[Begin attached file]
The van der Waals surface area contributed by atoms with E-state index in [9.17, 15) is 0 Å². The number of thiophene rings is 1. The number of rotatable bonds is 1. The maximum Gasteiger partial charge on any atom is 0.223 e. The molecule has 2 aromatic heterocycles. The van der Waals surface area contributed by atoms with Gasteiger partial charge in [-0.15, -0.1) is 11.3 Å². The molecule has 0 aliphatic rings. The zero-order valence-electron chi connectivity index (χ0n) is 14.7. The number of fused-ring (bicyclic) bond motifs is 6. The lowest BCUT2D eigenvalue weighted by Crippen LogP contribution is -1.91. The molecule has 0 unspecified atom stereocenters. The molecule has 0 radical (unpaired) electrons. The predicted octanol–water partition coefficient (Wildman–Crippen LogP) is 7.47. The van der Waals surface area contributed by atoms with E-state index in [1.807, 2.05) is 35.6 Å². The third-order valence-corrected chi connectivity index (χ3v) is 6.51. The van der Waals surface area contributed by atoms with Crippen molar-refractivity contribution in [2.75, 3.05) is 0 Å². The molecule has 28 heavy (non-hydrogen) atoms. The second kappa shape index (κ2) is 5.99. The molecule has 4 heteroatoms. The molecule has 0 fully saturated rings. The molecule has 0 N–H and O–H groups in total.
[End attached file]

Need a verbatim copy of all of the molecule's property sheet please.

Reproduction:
The van der Waals surface area contributed by atoms with E-state index in [9.17, 15) is 0 Å². The number of thiophene rings is 1. The number of rotatable bonds is 1. The maximum Gasteiger partial charge on any atom is 0.223 e. The molecule has 2 aromatic heterocycles. The van der Waals surface area contributed by atoms with Gasteiger partial charge in [-0.15, -0.1) is 11.3 Å². The molecule has 0 aliphatic rings. The zero-order valence-electron chi connectivity index (χ0n) is 14.7. The number of fused-ring (bicyclic) bond motifs is 6. The lowest BCUT2D eigenvalue weighted by Crippen LogP contribution is -1.91. The molecule has 0 unspecified atom stereocenters. The molecule has 0 radical (unpaired) electrons. The predicted octanol–water partition coefficient (Wildman–Crippen LogP) is 7.47. The van der Waals surface area contributed by atoms with E-state index in [1.807, 2.05) is 35.6 Å². The third-order valence-corrected chi connectivity index (χ3v) is 6.51. The van der Waals surface area contributed by atoms with Crippen molar-refractivity contribution in [2.75, 3.05) is 0 Å². The molecule has 28 heavy (non-hydrogen) atoms. The second kappa shape index (κ2) is 5.99. The molecule has 4 heteroatoms. The molecule has 0 fully saturated rings. The molecule has 0 N–H and O–H groups in total.